Yes definitely, the Indian system requires fundamental reforms. First and foremost, we need to grow out of the mental block of professional degrees. Profession has nothing to do with professional degrees. We need to inculcate and encourage the natural instincts amongst our students. If any student is good in poetry or music or sports or drama, we need to inspire him or her to embrace the same as a career. In the Indian dispersion as to career path, we have a pre-set mind that career means being an engineer, doctor or lawyer; and rest follows. It is important that students should be given an option to move and shift from their original courses as is possible in US. Indian students get stuck with their courses what they choose at the first instance. It is important that down the line, if that particular course doesn’t interest them, they should have the option of choosing or moving to another course. Further, practical aspects need to be introduced more and more in any career path. Regarding, advise to the students, I would only say follow your passion not the flock. If your passion becomes your profession, sky is the limit. Accomplishment is a relative term at the end of the day.    

 

You are greatly interested in music. Can you tell us about this interest and how you have pursued it? 

Music is like meditation for me. It is a means of recharge. I have not had any formal training in music. I started composing and arranging music in 2002. I made a small studio at home in which, I would disappear for hours together. Now, I have an ultra-modern studio with state of the art gadgets and equipments. I launched my brand label `Urf Hekbat’. Urf means alias or also known as. Hekbat is a combination of He for Hemant K for Kumar and Bat for Batra. Initially, I was hesitant to share in the public domain that I was doing music, so I launched this brand name. I launched twin albums of lounge music genre in 2012, which was a big hit. My music started playing in international night clubs and lounges and pubs. In many fashion shows abroad including Berlin fashion show, models walked ramp on my music. I have no commercial agenda for music and it is mere hobby or should I say little more than a hobby. With experience, I can now not only compose music on my own but also create videos for my music tracks. When I was approaching 40s in my age, I felt I was burning out fast in search of fame and wealth. God was really kind to me as by the age of 40, I had earned enough that I could retire and settle down without doing any further work. But this had come at the cost of humongous hard work and stress. Hence, to continue further in profession, I needed a stress-buster hobby and nothing could have been better than music.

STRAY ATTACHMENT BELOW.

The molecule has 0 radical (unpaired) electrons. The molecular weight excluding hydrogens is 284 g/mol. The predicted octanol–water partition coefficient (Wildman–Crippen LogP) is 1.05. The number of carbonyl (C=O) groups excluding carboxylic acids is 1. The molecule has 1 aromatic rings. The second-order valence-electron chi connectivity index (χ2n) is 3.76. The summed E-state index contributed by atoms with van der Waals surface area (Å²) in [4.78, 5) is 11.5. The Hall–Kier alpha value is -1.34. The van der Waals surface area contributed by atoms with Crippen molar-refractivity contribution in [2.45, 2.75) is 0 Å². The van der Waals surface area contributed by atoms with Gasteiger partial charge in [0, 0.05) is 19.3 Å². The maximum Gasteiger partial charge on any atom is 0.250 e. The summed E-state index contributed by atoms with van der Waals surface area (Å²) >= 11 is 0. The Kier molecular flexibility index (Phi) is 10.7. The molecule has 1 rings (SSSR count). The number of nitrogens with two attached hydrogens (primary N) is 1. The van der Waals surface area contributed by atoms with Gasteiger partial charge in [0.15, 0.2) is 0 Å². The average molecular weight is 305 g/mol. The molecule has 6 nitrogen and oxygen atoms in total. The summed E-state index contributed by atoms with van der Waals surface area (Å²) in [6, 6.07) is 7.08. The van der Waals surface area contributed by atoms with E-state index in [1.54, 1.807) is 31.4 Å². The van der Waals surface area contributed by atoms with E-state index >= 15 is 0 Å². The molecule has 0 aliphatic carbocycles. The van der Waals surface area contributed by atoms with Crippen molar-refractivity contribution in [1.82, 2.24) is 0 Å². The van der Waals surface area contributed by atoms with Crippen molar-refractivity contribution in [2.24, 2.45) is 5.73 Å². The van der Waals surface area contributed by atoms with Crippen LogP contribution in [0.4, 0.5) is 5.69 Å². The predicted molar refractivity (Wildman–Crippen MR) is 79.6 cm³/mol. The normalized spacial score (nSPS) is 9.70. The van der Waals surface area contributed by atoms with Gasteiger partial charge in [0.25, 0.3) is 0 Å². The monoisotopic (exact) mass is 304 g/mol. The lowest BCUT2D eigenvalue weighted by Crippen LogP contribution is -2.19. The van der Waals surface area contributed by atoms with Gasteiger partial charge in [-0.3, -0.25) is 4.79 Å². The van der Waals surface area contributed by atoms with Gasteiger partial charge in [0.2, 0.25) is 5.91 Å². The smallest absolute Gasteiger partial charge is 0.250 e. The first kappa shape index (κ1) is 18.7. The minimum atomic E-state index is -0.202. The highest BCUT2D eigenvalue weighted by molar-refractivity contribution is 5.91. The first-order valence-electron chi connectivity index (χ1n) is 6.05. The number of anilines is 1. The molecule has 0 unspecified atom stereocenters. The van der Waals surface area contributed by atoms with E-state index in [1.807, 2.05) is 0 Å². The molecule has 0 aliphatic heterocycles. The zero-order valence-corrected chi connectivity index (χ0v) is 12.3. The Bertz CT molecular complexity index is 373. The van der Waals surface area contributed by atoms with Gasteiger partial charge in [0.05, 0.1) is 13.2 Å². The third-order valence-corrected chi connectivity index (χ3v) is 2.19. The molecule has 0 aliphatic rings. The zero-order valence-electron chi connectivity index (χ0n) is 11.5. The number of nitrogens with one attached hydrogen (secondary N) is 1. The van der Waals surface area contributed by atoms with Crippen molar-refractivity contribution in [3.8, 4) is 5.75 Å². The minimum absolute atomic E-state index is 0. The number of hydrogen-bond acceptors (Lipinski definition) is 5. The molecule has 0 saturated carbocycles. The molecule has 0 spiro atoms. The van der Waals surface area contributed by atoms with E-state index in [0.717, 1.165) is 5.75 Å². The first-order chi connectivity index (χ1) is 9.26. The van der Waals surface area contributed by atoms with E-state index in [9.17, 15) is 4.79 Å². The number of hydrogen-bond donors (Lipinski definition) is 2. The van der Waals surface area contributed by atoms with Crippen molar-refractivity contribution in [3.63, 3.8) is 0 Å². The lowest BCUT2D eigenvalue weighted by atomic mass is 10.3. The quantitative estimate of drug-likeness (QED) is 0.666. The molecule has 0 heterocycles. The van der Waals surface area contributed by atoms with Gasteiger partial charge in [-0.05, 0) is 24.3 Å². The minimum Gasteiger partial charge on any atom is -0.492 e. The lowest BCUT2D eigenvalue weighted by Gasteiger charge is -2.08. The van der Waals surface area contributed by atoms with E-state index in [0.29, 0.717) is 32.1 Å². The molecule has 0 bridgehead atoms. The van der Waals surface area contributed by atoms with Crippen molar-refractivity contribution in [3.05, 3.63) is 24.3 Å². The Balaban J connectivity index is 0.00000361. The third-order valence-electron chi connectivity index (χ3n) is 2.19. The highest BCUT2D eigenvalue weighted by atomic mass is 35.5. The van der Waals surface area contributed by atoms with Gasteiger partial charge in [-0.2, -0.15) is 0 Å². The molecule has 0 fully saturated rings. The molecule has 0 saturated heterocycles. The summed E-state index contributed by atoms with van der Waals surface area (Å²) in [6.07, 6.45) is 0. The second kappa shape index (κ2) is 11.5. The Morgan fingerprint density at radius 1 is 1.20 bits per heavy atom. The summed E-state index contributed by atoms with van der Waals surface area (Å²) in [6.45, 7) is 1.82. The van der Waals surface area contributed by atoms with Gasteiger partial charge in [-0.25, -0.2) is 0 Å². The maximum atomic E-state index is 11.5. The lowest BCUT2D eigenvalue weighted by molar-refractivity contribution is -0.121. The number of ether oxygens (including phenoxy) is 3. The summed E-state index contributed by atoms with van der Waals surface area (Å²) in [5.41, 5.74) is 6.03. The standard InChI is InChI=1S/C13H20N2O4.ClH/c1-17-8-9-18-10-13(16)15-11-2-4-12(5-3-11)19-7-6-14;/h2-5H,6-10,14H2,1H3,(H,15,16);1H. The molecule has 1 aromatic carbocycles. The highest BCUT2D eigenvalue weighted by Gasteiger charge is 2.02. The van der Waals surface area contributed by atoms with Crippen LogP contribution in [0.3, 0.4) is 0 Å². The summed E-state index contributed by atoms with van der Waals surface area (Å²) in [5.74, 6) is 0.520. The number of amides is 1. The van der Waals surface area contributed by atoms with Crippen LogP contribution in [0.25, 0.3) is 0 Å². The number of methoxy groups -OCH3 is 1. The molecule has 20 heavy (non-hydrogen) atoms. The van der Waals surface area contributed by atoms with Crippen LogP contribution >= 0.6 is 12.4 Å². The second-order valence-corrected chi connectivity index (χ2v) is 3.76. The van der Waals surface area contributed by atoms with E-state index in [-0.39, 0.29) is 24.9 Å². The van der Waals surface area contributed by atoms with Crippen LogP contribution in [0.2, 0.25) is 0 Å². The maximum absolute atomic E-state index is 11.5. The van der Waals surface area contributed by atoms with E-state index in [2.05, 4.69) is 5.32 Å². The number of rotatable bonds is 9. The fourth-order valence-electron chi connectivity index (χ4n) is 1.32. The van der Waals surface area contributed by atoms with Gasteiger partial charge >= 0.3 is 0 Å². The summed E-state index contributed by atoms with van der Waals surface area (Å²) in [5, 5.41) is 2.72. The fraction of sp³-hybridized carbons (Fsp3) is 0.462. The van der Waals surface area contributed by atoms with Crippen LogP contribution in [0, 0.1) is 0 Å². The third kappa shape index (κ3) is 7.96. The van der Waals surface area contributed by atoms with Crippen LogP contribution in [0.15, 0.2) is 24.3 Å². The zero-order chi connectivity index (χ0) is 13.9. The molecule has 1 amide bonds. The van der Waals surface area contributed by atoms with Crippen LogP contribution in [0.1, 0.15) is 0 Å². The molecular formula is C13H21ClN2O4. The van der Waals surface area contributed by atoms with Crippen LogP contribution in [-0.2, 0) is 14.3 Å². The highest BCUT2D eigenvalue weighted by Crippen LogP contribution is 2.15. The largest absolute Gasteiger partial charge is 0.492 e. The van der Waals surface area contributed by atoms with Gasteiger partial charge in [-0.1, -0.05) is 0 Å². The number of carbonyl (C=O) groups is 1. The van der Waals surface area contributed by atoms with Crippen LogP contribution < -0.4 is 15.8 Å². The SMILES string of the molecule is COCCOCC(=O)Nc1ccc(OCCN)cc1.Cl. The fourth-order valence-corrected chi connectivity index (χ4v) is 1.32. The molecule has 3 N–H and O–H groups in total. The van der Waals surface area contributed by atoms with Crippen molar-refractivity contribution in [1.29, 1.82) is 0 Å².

You have pursued courses in corporate law and the procedural laws of the United States at Harvard Law School and the University of Pennsylvania respectively. How have such courses helped you in your career?